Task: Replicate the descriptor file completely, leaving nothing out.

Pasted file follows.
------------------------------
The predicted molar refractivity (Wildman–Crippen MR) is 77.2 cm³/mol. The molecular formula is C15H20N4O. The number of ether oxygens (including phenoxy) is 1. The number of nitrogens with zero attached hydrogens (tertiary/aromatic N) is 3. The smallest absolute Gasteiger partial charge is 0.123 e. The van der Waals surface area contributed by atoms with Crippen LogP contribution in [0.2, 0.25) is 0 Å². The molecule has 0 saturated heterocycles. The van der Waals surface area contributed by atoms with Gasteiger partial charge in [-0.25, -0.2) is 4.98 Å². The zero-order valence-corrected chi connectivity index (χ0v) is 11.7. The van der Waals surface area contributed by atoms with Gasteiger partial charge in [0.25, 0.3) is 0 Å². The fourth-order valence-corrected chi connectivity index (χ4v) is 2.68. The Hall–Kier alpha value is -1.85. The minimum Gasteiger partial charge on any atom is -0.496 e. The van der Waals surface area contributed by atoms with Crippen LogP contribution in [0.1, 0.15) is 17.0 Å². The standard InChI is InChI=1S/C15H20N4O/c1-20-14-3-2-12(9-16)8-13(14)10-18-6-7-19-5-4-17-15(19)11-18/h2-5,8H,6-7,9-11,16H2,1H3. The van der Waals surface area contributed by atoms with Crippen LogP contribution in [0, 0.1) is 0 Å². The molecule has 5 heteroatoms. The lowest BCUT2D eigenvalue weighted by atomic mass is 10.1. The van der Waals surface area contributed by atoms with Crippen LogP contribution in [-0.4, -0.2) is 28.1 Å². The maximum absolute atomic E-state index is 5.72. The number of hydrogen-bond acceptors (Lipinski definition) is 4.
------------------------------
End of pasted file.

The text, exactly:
The predicted molar refractivity (Wildman–Crippen MR) is 77.2 cm³/mol. The molecular formula is C15H20N4O. The number of ether oxygens (including phenoxy) is 1. The number of nitrogens with zero attached hydrogens (tertiary/aromatic N) is 3. The smallest absolute Gasteiger partial charge is 0.123 e. The van der Waals surface area contributed by atoms with Crippen LogP contribution in [0.2, 0.25) is 0 Å². The molecule has 0 saturated heterocycles. The van der Waals surface area contributed by atoms with Gasteiger partial charge in [-0.25, -0.2) is 4.98 Å². The zero-order valence-corrected chi connectivity index (χ0v) is 11.7. The van der Waals surface area contributed by atoms with Gasteiger partial charge in [0.25, 0.3) is 0 Å². The fourth-order valence-corrected chi connectivity index (χ4v) is 2.68. The Hall–Kier alpha value is -1.85. The minimum Gasteiger partial charge on any atom is -0.496 e. The van der Waals surface area contributed by atoms with Crippen LogP contribution in [0.1, 0.15) is 17.0 Å². The standard InChI is InChI=1S/C15H20N4O/c1-20-14-3-2-12(9-16)8-13(14)10-18-6-7-19-5-4-17-15(19)11-18/h2-5,8H,6-7,9-11,16H2,1H3. The van der Waals surface area contributed by atoms with Crippen LogP contribution in [0, 0.1) is 0 Å². The molecule has 5 heteroatoms. The lowest BCUT2D eigenvalue weighted by atomic mass is 10.1. The van der Waals surface area contributed by atoms with Crippen LogP contribution in [-0.4, -0.2) is 28.1 Å². The maximum absolute atomic E-state index is 5.72. The number of hydrogen-bond acceptors (Lipinski definition) is 4.